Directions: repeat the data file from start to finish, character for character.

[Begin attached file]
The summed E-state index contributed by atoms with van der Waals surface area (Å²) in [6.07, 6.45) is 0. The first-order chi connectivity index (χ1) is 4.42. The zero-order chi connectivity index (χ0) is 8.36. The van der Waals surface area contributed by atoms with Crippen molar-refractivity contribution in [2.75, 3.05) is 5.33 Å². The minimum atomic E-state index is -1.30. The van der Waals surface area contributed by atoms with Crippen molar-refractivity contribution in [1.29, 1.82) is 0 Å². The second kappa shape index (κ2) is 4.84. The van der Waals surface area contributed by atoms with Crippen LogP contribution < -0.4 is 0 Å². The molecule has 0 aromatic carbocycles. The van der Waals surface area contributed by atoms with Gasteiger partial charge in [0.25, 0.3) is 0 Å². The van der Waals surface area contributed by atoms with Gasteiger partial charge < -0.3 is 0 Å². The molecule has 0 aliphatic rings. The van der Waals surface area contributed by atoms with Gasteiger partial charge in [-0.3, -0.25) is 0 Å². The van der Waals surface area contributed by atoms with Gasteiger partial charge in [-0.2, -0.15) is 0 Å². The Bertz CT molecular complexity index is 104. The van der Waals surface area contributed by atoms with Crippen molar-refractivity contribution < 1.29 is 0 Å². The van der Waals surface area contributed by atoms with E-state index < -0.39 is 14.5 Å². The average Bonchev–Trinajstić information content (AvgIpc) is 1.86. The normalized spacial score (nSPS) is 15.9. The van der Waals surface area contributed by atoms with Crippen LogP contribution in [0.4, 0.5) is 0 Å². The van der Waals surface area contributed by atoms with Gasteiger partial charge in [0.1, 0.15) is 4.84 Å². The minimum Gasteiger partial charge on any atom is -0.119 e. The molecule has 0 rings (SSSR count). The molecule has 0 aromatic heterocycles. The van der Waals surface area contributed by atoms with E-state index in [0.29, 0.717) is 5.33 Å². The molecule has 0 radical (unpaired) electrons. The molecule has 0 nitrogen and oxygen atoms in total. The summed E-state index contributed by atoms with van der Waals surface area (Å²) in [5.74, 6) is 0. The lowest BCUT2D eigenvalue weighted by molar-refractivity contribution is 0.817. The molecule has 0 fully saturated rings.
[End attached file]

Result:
The summed E-state index contributed by atoms with van der Waals surface area (Å²) in [6.07, 6.45) is 0. The first-order chi connectivity index (χ1) is 4.42. The zero-order chi connectivity index (χ0) is 8.36. The van der Waals surface area contributed by atoms with Crippen molar-refractivity contribution in [2.75, 3.05) is 5.33 Å². The minimum atomic E-state index is -1.30. The van der Waals surface area contributed by atoms with Crippen molar-refractivity contribution in [1.29, 1.82) is 0 Å². The second kappa shape index (κ2) is 4.84. The van der Waals surface area contributed by atoms with Crippen LogP contribution < -0.4 is 0 Å². The molecule has 0 aromatic carbocycles. The van der Waals surface area contributed by atoms with Gasteiger partial charge in [0.25, 0.3) is 0 Å². The van der Waals surface area contributed by atoms with Gasteiger partial charge < -0.3 is 0 Å². The molecule has 0 aliphatic rings. The van der Waals surface area contributed by atoms with Gasteiger partial charge in [-0.3, -0.25) is 0 Å². The van der Waals surface area contributed by atoms with Gasteiger partial charge in [-0.2, -0.15) is 0 Å². The Bertz CT molecular complexity index is 104. The van der Waals surface area contributed by atoms with Crippen molar-refractivity contribution < 1.29 is 0 Å². The van der Waals surface area contributed by atoms with E-state index < -0.39 is 14.5 Å². The average Bonchev–Trinajstić information content (AvgIpc) is 1.86. The normalized spacial score (nSPS) is 15.9. The van der Waals surface area contributed by atoms with Crippen LogP contribution in [0.4, 0.5) is 0 Å². The van der Waals surface area contributed by atoms with Gasteiger partial charge in [0.1, 0.15) is 4.84 Å². The minimum Gasteiger partial charge on any atom is -0.119 e. The molecule has 0 rings (SSSR count). The molecule has 0 aromatic heterocycles. The van der Waals surface area contributed by atoms with E-state index in [0.29, 0.717) is 5.33 Å². The molecule has 0 radical (unpaired) electrons. The molecule has 0 nitrogen and oxygen atoms in total. The summed E-state index contributed by atoms with van der Waals surface area (Å²) in [5.74, 6) is 0. The lowest BCUT2D eigenvalue weighted by molar-refractivity contribution is 0.817. The molecule has 0 fully saturated rings.